Anytime I have an opportunity to meet a person who is acclaimed for some reason, for example Eduardo Vega, a Cuenca Ecuador living treasure, I try to at least say hello without bothering them. My experience has taught me that famous people do not like to be bothered by autograph seekers or just nosey people. But if you can approach a famous person, and have a little knowledge of what interests them; they may amaze you.
My friend Gordon and I wanted to see Cuenca, Ecuador from the highest point we could find. The Mirador at Turi is an exceptional good lookout point over the sprawling city. We walked up to Turi from the city center, but you can easily ride the city bus or take a taxi. The city bus which is prominently marked for Turi costs .25 cents. It is the most fun because it is always teeming with uniformed school children. You’re packed in, and immediately immersed in the hilarity “du jour.”
If you decide to walk you get the bonus of a good stretch of the legs. The final ascent to Turi is on a public stairway made up of hundreds of steps. It is a substantial climb and it will raise your heart rate for sure. Anyway, when you arrive it is worth the effort.
We enjoyed the view from the Mirador, and had a refreshing ice cream cone to reward ourselves. Walking around, we saw a beautifully carved wooden door leading to a garden of some kind. The sign said “taller” – that means workroom or studio. We knew a famous artist lived up here, but could we have found him so easily?
We went in and looked around a wonderful gallery with pictures of famous people on the walls. This was the “taller” of Eduardo Vega. We had heard of this Cuenca Ecuador living treasure from friends but did not know much about him. We were soon finding out that he was a world famous ceramist. He had learned his craft in the salons of Europe, and was now headquartered in Cuenca where he was born. He had an association with Pablo Picasso at some point, and that made him more interesting to us. The gallery had unique pieces that made you feel warm and wanting to see more. We knew we were in the presence of a genius.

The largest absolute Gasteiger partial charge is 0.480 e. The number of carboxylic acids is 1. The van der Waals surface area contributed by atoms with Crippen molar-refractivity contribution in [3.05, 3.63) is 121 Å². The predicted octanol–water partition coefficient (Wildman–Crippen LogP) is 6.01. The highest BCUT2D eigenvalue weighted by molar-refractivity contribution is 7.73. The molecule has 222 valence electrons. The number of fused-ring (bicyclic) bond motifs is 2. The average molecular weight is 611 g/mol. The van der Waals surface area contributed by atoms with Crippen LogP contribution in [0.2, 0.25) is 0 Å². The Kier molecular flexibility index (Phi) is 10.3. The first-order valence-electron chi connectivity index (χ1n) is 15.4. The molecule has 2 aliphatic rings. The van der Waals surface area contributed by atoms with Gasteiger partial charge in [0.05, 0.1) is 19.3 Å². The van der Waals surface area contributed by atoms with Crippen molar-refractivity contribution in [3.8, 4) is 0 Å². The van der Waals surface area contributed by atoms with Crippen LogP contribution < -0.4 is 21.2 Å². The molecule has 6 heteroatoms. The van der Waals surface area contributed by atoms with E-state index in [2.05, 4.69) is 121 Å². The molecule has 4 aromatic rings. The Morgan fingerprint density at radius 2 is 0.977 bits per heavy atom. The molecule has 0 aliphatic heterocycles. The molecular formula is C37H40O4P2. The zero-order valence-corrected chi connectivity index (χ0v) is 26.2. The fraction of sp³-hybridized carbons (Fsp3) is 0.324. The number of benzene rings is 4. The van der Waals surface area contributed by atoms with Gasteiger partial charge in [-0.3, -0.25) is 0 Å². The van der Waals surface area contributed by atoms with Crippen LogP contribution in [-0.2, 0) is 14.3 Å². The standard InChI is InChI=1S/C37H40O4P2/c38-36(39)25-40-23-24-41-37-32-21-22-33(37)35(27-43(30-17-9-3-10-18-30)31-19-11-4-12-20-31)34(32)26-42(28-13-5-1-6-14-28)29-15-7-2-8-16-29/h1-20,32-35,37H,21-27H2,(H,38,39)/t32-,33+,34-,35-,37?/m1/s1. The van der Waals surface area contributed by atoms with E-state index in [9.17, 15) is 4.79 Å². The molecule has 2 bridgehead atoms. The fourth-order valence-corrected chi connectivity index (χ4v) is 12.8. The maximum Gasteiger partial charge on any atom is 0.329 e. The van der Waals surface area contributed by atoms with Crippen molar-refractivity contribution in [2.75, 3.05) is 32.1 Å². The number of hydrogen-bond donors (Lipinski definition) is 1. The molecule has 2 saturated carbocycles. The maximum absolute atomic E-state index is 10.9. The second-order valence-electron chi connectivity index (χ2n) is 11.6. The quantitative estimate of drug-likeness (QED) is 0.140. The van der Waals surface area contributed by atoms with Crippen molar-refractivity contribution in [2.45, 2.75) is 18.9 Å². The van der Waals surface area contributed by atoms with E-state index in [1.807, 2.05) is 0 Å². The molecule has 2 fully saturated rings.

The studio and gallery were empty, except for us. There was a man off in a corner with an apparent assistant taking measurement for a project. It was Vega himself. He said hello and told us he was designing a Christmas present to bring to a party he was attending in Quito.
We soon realized that we all had something in common – Irish ancestry. Vega had asked our nationality. He said he was also Irish due to marriage with his wife who came from Ireland. After talking for a while with this kindly gentleman, he asked to take a picture with us to celebrate our Irish backgrounds.
Eduardo Vega was extremely cordial. He asked us to sign his register book which we did. We were amazed to see the names that preceded us. We felt thrilled and inspired by association with the names we saw inscribed.
Upon leaving, Vega asked us to take one of his creations as a gift, so we would remember him.
Fat chance we would ever forget! We could not make up our minds, so Eduardo chose a cup for each of us. Later, we discovered from friends just how Eduardo Vega is a local pop star. Our friends had witnessed an incident when Vega entered a restaurant, the locals chanted “Vega, Vega” in his honor.
I will always remember the day when a great man reached out to us, and offered friendship and warmth in his “taller” in Turi. My theory is that great people will show you their greatness, if you just let it them. Also, having something in common helps. Sometimes just our humanness is enough.
Denis A. Molloy
Denis was born in Chicago 1942 to a second generation Irish immigrant family. Educated at Jesuit Loyola Academy, Wilmette, Illinois; Marquette University, then Marquette University Dental School. Retired after 45 years dental practice. He enjoys golf, sailing, and canoeing the wild and pristine waterways of Northern Wisconsin and Upper Michigan. Many years of international travel have led him to a second career in writing. You can find his blog called “Vigor” at www.quora.com or at http://daincolgate.wordpress.com/.